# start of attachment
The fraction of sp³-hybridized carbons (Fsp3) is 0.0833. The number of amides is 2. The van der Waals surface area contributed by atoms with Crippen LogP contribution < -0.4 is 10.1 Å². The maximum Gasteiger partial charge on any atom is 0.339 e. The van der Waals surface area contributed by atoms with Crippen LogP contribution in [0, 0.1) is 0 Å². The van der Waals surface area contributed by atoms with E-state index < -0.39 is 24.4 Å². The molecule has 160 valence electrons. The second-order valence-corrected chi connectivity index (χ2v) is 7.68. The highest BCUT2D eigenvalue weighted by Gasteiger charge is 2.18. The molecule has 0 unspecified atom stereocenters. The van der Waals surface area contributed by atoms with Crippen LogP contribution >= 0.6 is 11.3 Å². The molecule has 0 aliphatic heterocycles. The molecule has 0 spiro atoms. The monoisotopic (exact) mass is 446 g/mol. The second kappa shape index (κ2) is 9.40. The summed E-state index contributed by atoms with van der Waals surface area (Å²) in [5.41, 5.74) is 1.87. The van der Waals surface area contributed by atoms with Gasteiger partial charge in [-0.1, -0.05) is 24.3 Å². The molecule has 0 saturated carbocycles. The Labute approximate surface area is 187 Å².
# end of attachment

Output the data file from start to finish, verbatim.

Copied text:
The fraction of sp³-hybridized carbons (Fsp3) is 0.0833. The number of amides is 2. The van der Waals surface area contributed by atoms with Crippen LogP contribution < -0.4 is 10.1 Å². The maximum Gasteiger partial charge on any atom is 0.339 e. The van der Waals surface area contributed by atoms with Crippen LogP contribution in [0, 0.1) is 0 Å². The van der Waals surface area contributed by atoms with E-state index < -0.39 is 24.4 Å². The molecule has 160 valence electrons. The second-order valence-corrected chi connectivity index (χ2v) is 7.68. The highest BCUT2D eigenvalue weighted by Gasteiger charge is 2.18. The molecule has 0 unspecified atom stereocenters. The van der Waals surface area contributed by atoms with Crippen LogP contribution >= 0.6 is 11.3 Å². The molecule has 0 aliphatic heterocycles. The molecule has 0 spiro atoms. The monoisotopic (exact) mass is 446 g/mol. The second kappa shape index (κ2) is 9.40. The summed E-state index contributed by atoms with van der Waals surface area (Å²) in [5.41, 5.74) is 1.87. The van der Waals surface area contributed by atoms with Gasteiger partial charge in [-0.1, -0.05) is 24.3 Å². The molecule has 0 saturated carbocycles. The Labute approximate surface area is 187 Å².